Tax Code More Complex Than Ever

April 24, 2013

Over the decades, the U.S. tax code has become incrementally more complex, with small additions, loopholes and deductions being added slowly. Today's forms and instructions are far more complicated than year's past and the trend is likely to continue, says David Keating of the National Taxpayers Union.

  • According to data from the Office of Management and Budget, the current paperwork burden generated by the Internal Revenue Service now totals more than 6.7 billion hours, which is equivalent to about 3.35 million employees working 40-hour weeks year-round with just two weeks off.
  • The value of 6.7 billion hours is more than $240 billion, including $34 billion in out-of-pocket expenses (tax return preparation and software costs).
  • The most recent publication of the official Tax Code contains more than 3.9 million words, which is a 112,000 word increase from 2010.

In addition to the law itself, there are 20 volumes of regulations spanning 14,000 pages with more than 10 million words.

  • Even for the common and simple 1040 tax form, there are 214 pages in the instruction booklet, about five times the number in 1975, one of the many reasons why the IRS has repeatedly said that the complexity of the Internal Revenue Code is the most serious problem facing taxpayers.
  • There are more than 2,022 publications, forms and instructions advising the public on tax compliance and average wait times for telephone assistance were more than 15 minutes last year.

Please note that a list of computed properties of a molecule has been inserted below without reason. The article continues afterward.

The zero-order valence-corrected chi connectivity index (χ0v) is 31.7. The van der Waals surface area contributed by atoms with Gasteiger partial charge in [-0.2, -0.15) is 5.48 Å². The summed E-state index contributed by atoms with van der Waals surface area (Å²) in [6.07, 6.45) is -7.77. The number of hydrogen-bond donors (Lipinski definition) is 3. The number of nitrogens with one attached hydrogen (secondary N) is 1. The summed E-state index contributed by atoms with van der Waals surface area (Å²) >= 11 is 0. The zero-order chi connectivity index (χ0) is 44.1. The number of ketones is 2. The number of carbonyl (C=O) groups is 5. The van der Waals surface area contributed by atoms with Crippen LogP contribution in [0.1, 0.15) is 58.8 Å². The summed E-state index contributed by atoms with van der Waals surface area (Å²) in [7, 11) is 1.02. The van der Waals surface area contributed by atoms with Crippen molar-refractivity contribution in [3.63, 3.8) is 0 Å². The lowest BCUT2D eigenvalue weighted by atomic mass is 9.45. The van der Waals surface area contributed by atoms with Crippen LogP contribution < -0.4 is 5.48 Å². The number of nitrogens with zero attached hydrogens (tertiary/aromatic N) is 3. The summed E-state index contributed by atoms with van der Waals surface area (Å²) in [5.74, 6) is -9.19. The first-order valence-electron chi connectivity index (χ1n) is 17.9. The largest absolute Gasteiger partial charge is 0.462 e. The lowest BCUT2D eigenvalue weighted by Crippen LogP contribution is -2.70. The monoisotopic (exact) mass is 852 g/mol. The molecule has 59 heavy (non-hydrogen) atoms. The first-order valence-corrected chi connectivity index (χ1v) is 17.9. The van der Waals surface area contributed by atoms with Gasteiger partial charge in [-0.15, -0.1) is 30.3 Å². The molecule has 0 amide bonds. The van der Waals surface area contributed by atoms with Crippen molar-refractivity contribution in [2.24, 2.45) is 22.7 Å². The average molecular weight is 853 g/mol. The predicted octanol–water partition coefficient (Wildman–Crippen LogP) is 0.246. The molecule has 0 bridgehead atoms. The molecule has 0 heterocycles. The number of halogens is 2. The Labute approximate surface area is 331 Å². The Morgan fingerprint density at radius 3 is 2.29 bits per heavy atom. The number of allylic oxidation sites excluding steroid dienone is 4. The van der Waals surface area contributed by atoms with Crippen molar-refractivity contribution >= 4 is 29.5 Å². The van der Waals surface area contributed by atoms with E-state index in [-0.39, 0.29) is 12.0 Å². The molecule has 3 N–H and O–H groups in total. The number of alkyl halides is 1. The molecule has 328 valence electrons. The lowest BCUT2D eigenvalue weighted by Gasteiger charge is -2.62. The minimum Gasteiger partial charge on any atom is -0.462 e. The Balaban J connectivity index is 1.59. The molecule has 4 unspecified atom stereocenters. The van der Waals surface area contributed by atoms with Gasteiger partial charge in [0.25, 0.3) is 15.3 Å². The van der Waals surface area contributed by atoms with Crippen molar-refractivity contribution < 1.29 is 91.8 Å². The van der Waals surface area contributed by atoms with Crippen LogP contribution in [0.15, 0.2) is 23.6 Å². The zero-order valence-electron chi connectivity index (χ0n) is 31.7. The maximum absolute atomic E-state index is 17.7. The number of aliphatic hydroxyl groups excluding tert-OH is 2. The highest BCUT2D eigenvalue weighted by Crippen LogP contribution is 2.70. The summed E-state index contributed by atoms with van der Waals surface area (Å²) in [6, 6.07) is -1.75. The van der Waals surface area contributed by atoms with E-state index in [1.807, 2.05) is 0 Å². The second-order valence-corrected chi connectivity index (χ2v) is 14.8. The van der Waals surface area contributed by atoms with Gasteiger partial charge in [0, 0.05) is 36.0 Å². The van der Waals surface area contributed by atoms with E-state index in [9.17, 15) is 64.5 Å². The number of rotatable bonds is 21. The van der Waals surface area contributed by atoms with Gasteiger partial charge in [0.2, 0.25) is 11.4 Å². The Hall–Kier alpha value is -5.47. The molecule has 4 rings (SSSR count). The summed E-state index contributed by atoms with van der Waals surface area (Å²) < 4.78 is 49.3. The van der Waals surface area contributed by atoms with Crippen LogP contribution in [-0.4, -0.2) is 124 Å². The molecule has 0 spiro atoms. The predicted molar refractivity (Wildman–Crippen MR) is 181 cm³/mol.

• U.S. tax compliance time burden ranks 63rd in the world while the total tax rate -- including corporate, payroll and other taxes -- ranked 132nd out of 185 in the world.

The tax system is so complex that now only paid professionals or tax preparation software navigate the intricacies of the tax code. General Electric, one of America's largest companies, files a tax return of over 24,000 pages every year.

  • Today, almost 60 percent of taxpayers use a preparation service, compared to 38 percent in 1980. The cost of such services rose from an average of $27.36 in 1980 to an average of $192 in 2012.
  • ObamaCare surtaxes, limits on exemptions and deductions, and a higher death tax rate have increased the tax complexity and more tax laws are currently being considered by Congress.

Source: David Keating, "A Taxing Trend: The Rise in Complexity, Forms, and Paperwork Burdens," National Taxpayers Union, April 15, 2013.

 

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